Now that a new and fantastic Scooby-Doo! Mystery Incorporated has hit the air, I wanted to look back at Scoob’s entry into the world of Sega. Scooby-Doo Mystery, developed by Illusions Gaming and published by Acclaim for the Sega Genesis, was more or less a clone of games like Maniac Mansion and King’s Quest. Depending on if you are a fan of point and click puzzlers, you will either find this game to be a delightful breeze or hard as nails. If you have the kind of mind that thinks a battery, a pop tab, and a Christmas light bulb should be combined into a flashlight, you are the target audience. The use of items is fun and fitting in their cartoony world. Of course you use a bedspring to bounce, and obviously you have termites instantly eat a wooden stockade to free poor old Uncle Blake. The goofy nature of the game play is easy to enjoy, even if you need to check FAQs constantly to figure out that you need to fish in the river for a doll to give to the bellhop.
Scooby-Doo Mystery retains all the humor from the show. Doors are chased through, hair flies off heads, and pizzas are lusted after throughout the game, making anyone familiar with the series nostalgic or just plain happy. The dialogue is pitch perfect for the characters and scenarios are structured to give an organic feeling for why Shag and Scoob are separated from the Daph, Fred, and Velma. In “Ha Ha Carnival,” Shaggy and Scooby are afraid of riding paddleboats and would much rather jettison from the gang, letting them have fun while they look for a hotdog cart. Shaggy’s reactions to objects are amusing and bluntly astute. When looking at some potted Poison Oak, Shaggy exclaims, “Yikes! And this guy is the gardener!” The only thing missing is a laugh track.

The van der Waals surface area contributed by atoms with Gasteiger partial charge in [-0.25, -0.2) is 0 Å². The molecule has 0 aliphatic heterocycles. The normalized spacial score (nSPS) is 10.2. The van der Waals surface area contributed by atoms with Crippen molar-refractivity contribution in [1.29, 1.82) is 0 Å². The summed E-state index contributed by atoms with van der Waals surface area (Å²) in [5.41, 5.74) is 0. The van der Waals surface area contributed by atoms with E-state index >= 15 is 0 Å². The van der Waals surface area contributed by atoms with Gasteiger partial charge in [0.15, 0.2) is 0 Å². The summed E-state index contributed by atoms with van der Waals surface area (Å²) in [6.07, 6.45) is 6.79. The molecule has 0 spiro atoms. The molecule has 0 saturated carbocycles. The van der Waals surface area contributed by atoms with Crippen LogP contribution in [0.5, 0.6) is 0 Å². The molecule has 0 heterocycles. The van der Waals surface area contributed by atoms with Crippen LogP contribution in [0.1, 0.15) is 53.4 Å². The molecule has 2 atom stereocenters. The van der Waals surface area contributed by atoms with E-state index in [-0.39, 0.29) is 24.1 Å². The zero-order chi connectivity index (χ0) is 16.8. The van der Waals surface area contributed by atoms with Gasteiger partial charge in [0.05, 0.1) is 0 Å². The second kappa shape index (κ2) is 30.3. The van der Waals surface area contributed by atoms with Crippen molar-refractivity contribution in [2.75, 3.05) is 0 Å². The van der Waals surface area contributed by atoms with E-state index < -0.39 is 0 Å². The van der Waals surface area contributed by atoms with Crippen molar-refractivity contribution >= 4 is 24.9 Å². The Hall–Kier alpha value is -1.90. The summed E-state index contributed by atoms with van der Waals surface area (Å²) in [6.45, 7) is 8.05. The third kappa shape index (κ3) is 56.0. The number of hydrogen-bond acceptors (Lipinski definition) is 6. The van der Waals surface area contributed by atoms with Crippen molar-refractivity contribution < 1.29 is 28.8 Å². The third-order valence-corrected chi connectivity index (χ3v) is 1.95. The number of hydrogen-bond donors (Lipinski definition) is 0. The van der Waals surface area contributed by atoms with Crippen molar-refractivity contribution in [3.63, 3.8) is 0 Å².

The animations are smooth as he struts along where you control him to, with Scooby following along, pointing out clues along the way. The graphics are suitably cartoony, brilliant colors fill the screen from head to toe and shadows are represented by deep shades of purple and blue. Much of the game is shown through dynamic camera angles, giving the game a creepy tone as though someone was watching Scoob and Shag behind the eyes of painted portrait. Shaggy and Scooby are so well presented and fun to play as that I feel slightly bad for being disappointed in not being able to control Daphine, Freddy, or Velma. I wish that item control and interactions were smoother as well. The point and click interface is great for a mouse, but slow on a console. Playing it now can at times feel like a labor of love. Luckily, I love Scooby-Doo.
The music in the game is awful. It’s a pretty standard re-creation of themes from the show, but it’s ruined by high-pitched and loud electric beeps. You’ll begin laughing in a delirious state brought on by the merciless feeling that someone is slapping your eardrums with an electric eel. Advice: Mute the game and put on any other music, preferably an 8-Track or LP.
After playing through the game and watching several episodes both new and old, I was feeling a bit Scoobed. As I turned off my desk light and tried to get a little shuteye, a sound of shuffling came from the living room. “Zoinks!” I thought, “There’s a monster in my apartment!” I hid under the covers a la Shaggy, but Fred must have somehow broken into my consciousness, rousing me to peek out my bedroom door and see what the hubbub was about. I saw a shadowy figure moving in the dark, tiptoeing around my home. As I was about to pounce and rip off the intruder’s mask to find a disgruntled plumber looking for hidden treasure, I realized it was simply my roommate getting a glass of water before bed. Oh well, maybe next time I’ll find be a real life octopus witch in my linen basket. Until then, I’ll have Scooby-Doo Mystery to play.